It has taken a giant monster to rouse this blog from its postholiday hibernation — which is more context, by the way, than you’ll get from Cloverfield. That title is the upshot of “viral” Internet marketing that generated so much buzz that producer J.J. Abrams chose a nondescript code name for the film, borrowed from a street near his Hollywood office. It means nothing, which fits.
Nothing can be scarier than something, though. The Blair Witch Project, shot with one video camera from the point of view of the character holding it, proved that when you eliminate the omniscient perspective — when you show the audience only what a single character sees and no more — you introduce a note of irrational terror that millions of dollars of computer-generated effects can’t touch. But Blair Witch was a ghost story, a genre in which less is always more. What, asked writer Drew Goddard, if you used the same singular, disoriented vantage for a giant-monster picture, a spectacle: Godzilla through the eyes — or lens — of a sap way down below trying not to get stomped?
Against the odds — most of us like to get our money’s worth and actually see the monster flattening buildings — Cloverfield is a kick.
The film, helmed by Felicity director Matt Reeves (talk about going outside the genre), centers on a bunch of attractive twentysomethings at a going-away party in a Tribeca loft. The gathering’s for Rob (Michael Stahl-David), who’s taking a job in Japan and leaving behind Beth (Odette Yustman), the old friend he can’t bring himself to tell he adores. To document the festivities, Rob’s brother Jason (Mike Vogel) and Jason’s girlfriend, Lily (Jessica Lucas), thrust a digital-video camera into the hands of Hud (T.J. Miller), a likable loser with a crush on Marlena (Lizzy Caplan), a dark-eyed cutie who couldn’t find him less compelling. Hud walks around for a long time sticking his camera in people’s faces and we wait, and wait, and wait, semi-bored but with tingling sense of anticipation, listening beyond the party chatter for sounds of oncoming catastrophe. Was that little boomlet the monster’s first stirrings? (Popcorn to mouth.) Is it coming now? (Sip of soda, popcorn to mouth.) Now?
When it comes — BOOM! — the partygoers gather in front of the TV set, on which no one knows anything either. And so it goes, as the head of the Statue of Liberty is hurled into the street with the inexplicable ferocity of a Roger Clemens broken bat, as skyscrapers crash down, as fires turn the sky a malignant yellow. “What is it?” someone screams. “It’s eating people!” sobs Marlena. “I have to get to midtown and find Beth!” declares Rob.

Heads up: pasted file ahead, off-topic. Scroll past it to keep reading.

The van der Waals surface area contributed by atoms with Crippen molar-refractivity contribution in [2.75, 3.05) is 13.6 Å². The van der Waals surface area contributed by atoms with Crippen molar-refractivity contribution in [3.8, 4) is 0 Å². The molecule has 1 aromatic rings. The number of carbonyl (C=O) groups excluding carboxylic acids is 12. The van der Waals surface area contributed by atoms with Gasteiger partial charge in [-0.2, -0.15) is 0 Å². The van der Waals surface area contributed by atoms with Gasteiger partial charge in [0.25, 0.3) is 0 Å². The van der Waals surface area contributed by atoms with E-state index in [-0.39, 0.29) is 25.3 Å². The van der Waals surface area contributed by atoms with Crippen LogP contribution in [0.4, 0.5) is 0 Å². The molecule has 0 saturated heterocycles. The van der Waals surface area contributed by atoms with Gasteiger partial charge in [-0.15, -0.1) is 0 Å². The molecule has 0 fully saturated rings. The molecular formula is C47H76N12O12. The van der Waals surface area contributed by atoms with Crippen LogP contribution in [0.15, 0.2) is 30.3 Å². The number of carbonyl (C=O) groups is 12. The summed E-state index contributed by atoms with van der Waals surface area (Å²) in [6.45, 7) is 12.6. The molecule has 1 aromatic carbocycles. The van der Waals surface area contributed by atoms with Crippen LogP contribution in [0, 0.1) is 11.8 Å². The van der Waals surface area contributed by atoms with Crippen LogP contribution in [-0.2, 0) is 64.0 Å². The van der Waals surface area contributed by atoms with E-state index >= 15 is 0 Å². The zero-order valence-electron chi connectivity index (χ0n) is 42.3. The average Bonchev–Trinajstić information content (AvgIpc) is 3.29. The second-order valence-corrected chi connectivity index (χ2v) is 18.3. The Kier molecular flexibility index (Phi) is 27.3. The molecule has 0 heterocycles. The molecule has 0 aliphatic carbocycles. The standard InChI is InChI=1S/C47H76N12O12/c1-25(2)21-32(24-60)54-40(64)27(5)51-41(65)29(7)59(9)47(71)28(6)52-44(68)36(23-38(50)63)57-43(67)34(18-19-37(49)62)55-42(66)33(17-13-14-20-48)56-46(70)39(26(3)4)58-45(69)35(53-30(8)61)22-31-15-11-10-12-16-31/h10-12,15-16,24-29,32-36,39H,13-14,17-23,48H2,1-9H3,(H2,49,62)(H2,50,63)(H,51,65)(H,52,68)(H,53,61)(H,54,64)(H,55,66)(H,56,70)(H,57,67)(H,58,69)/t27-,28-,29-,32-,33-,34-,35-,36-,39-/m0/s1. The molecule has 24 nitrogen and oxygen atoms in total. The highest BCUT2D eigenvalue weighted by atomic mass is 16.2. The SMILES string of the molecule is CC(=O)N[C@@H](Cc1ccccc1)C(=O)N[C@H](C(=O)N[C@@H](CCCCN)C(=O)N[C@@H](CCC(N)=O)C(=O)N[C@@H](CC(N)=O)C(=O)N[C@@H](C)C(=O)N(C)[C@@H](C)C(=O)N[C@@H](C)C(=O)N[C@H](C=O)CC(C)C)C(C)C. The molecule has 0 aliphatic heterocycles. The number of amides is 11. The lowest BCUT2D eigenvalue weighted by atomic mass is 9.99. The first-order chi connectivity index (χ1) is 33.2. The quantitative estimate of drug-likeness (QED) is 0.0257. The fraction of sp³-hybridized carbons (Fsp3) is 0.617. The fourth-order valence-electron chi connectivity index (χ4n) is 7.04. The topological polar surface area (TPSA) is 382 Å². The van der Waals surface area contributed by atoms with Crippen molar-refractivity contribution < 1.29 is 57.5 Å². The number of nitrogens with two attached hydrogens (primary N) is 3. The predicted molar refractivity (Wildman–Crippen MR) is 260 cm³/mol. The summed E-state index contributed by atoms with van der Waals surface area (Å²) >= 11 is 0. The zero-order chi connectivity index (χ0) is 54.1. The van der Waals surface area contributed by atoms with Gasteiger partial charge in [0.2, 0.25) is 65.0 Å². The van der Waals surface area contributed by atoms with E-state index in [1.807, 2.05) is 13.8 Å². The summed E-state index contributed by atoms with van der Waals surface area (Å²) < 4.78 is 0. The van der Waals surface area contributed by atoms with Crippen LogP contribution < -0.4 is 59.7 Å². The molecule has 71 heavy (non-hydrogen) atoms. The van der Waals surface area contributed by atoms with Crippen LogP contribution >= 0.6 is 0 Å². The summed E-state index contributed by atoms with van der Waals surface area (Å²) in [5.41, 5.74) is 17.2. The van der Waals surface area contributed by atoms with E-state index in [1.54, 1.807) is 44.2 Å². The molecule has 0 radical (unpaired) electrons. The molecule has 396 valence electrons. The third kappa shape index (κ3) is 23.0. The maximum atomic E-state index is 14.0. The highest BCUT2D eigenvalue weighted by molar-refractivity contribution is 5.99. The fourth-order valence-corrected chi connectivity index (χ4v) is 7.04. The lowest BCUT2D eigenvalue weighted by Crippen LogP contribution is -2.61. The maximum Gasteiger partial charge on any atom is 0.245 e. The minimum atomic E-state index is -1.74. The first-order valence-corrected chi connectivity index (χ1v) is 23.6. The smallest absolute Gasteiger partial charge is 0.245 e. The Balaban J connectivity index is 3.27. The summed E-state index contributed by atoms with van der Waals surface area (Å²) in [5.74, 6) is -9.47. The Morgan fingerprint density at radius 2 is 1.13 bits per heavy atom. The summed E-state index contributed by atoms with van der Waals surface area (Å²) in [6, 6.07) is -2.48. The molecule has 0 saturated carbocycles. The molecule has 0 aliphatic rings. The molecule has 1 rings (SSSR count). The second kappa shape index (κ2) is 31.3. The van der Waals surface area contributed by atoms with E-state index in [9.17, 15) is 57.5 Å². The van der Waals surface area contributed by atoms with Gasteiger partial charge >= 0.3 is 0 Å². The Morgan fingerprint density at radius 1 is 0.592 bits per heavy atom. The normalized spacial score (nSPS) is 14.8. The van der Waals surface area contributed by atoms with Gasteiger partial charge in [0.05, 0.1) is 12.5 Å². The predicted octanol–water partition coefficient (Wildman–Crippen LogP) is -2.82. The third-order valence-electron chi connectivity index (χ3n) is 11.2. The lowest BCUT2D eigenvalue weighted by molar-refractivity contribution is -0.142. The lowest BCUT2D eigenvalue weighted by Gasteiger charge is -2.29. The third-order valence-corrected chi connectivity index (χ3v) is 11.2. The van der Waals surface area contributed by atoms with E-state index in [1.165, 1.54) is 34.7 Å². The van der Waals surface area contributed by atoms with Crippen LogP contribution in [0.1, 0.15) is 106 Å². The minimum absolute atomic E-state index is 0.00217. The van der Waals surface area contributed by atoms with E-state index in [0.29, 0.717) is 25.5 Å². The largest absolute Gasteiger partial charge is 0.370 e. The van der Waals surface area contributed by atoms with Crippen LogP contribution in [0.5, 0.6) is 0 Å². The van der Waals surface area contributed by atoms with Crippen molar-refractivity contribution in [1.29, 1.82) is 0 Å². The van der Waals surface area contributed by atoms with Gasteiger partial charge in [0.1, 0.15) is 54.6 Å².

Weaving soap-opera trials in and out of apocalyptic carnage is always a challenge for a filmmaker, as the tin-eared director Roland Emmerich proved in his Godzilla remake and The Day After Tomorrow — in which the population of Manhattan froze to death while Jake Gyllenhaal tried to summon the courage to tell Emmy Rossum that he, you know, liked her. But even if such problems don’t amount to a hill of beans in this crazy world, we wouldn’t be glued to Casablanca without Bogie and Bergman’s beans. Cloverfield mostly gets by because the personal can’t not be in the foreground. Taking seriously his responsibility to document the crisis, Hud follows Rob and Marlena and Lily and Jason on their mission to save Beth from her apartment in a skyscraper that has tipped into another one. Although I wish Beth gave us more of a reason to want to see her rescued than a pair of great stems, it wouldn’t be much of a movie if Rob and the others fled Manhattan at the outset. (Rob is so determined to get to Beth he acquires geographical superpowers, reaching 59th and Lex from Spring Street via a subway tunnel in a few short — albeit tumultuous — minutes.)
We see the beast for only brief instants via the swerving, un-Hollywood-like camera, which means our imagination fills in the rest — great. The thing appears to be just as disoriented as the people running from it, only a lot more pissed off. To make matters worse, it didn’t come alone. It shakes off spiderlike parasites that rip people up and infect the survivors with something deeply icky. You almost forget that Hud picking up his camera after a bloody attack on the group is more improbable than a giant monster stomping Manhattan.
The devastation of New York City inevitably invokes 9/11, the limited vantage a facile way for the filmmakers to exploit our newly stoked imaginations of disaster without bothering about context. So Cloverfield is a shallow exercise. The kid in you might crave a more objective view of the creature — not to mention the catharsis that comes from watching science and the military collaborate to bring the monster down, etc. That said, we’ve sat through that kind of movie again and again, but we’ve never sat through anything with Cloverfield’s subjective sting. You’d have to be tougher than I was not to be blown sideways by it.